Cole, Chang lead US Patriot Act challenge by Tamils
[TamilNet, Sunday, 05 October 2003, 00:05 GMT]
Professor David Cole of Georgetown University and Nancy Chang, Senior attorney at Center for Constitutional Rights, New York, will lead the legal challenge against the provision of the USA Patriot Act that criminalizes the provision of “expert advice and assistance” to proscribed organizations. Plaintiffs in this case filed by CCR include four US Tamil organizations and a Tamil-American physician, according to CCR attorneys.
|Professor David Cole
Carol Sobel and Paul Hoffman are other attorneys representing the plaintiffs in this case labelled Humanitarian Law Project II et.al v. Ashcroft. et.al. Plaintiffs in this class action challenge also include Humanitarian Law Project and its president, Ralph Fertig, who wishes to advocate for the Kurdistan Workers Party (PKK) before international forums.
The plaintiffs raise a First Amendment
challenge to a USA Patriot Act provision
that broadens the already broad reach of the material support law, which was introduced in the Anti-Terrorism and Effective Death Penalty Act of 1996
That law made it a crime to provide material support to any organization designated by the Secretary of State as a foreign terrorist organization, including support directed solely to the organization's lawful and peaceful ends. Section 805(a)(2)(B) of the USA Patriot Act amended the definition of material support to include "expert advice and assistance."
|Nancy Chang, Chris Dunn, an attorney at the New York Civil Liberties Union
The Tamil plaintiffs wish to lend their expertise in the fields of law, medicine, information technology, economics, and the cultural arts to support the humanitarian and political activities of the Liberation Tigers of Tamil Eelam (LTTE).
Plaintiff Dr. Nagalingam Jeyalingam, a Tamil-American physician, would like to provide his expert medical advice on how to improve the delivery of health care in war-ravaged areas of Sri Lanka that are under the control of the LTTE and to offer his services as a trained otolaryngologist to a local hospital.
Although the plaintiffs believe that providing expert advice and assistance towards such peace-oriented goals is protected under the First Amendment
, they are afraid to do so out of fear of being prosecuted and convicted under the material support law.
“In its rush to pass the Patriot Act just six weeks after the September 11 attacks, Congress overlooked one of our most fundamental rights – the right to express our political beliefs, especially those that are controversial
,” said CCR Senior Attorney Nancy Chang. “Now it is up to the judiciary to correct Congress’s excesses.”
The plaintiffs plan to file a summary judgment motion later this month that will seek a declaration that the term "expert advice and assistance," introduced by the USA Patriot Act, should be struck from the law because it is unconstitutionally vague and overbroad, Senior Attorney Chang said.
In a previous suit brought in March 1998 by the CCR on behalf of the same plaintiffs, the plaintiffs asked the court to declare that the material support statute, 18 U.S.C. § 2339B, violates the First Amendment insofar as it criminalizes the provision of such support.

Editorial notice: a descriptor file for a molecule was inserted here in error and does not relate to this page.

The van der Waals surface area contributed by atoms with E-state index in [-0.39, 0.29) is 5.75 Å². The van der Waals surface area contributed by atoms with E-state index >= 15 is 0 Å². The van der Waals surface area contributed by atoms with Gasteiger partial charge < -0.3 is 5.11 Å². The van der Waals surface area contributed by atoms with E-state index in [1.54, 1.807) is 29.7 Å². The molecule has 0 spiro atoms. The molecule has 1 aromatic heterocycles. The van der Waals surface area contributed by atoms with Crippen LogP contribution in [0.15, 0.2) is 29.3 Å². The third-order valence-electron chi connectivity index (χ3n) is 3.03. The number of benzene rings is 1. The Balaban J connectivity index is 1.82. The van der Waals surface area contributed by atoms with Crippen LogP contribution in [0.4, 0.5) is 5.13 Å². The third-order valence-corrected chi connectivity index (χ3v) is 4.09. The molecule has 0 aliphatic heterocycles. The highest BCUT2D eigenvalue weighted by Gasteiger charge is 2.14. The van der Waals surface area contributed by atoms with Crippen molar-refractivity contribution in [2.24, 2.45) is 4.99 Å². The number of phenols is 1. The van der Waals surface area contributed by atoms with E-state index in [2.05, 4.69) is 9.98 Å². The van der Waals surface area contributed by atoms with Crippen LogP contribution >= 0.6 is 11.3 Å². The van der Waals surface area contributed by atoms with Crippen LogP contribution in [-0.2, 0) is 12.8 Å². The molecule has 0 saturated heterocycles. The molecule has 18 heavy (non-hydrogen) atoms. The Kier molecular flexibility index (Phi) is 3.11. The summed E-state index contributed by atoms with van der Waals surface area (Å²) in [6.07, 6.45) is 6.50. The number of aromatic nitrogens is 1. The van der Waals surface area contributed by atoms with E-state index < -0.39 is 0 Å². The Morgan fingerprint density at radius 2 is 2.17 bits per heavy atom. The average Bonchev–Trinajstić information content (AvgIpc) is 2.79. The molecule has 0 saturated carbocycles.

Judge Audrey Collins rejected plaintiffs' argument that the ban on material support violates the First Amendment insofar as it criminalizes the provision of cash and humanitarian aid that is solely intended to further the lawful purposes of a designated organization. However, the Judge agreed with plaintiffs that the law is unconstitutionally vague to the extent that it criminalizes the provision of material support in the form of "personnel" and "training."
She found that these provisions "d[id] not . . . appear to allow persons of ordinary intelligence to determine what type of training or provision of personnel is prohibited" and, furthermore, "appeared to prohibit activity protected by the First Amendment -- distributing literature and information and training others to engage in advocacy."
She then issued a narrowly tailored preliminary injunction barring the government from prosecuting any of the plaintiffs in the suit or any members of the organizational plaintiffs for providing "personnel" or "training" to the LTTE.
Judge Collins' preliminary injunction was appealed to the Ninth Circuit, which affirmed it in March 2000. Her summary judgment order is now under review by the Ninth Circuit, which heard oral argument on March 5, 2003.
Professor David D. Cole is a full-time faculty member at Georgetown University Law Center. After graduating from Yale Law School, Professor Cole served as a law clerk to the Honorable Judge Arlin M. Adams of the United States Court of Appeals for the Third Circuit. Following his clerkship, he became a staff attorney for the Center for Constitutional Rights where he litigated numerous First Amendment cases, including United States v. Eichman, 496 U.S. 928 (1990), which protected flag burning under the First Amendment. He continues to litigate First Amendment and other constitutional issues as a volunteer attorney at the Center.
Nancy Chang is the Senior Litigation Attorney at the Center for Constitutional Rights in New York City. She graduated from Stanford University and completed law degree at New York University. Ms.Chang's work at CCR has focused on protecting the First Amendment rights of political activists against government efforts to silence dissent, safeguarding civil liberties against measures taken in the name of national security, protecting the constitutional rights of immigrants, and combating racial profiling.
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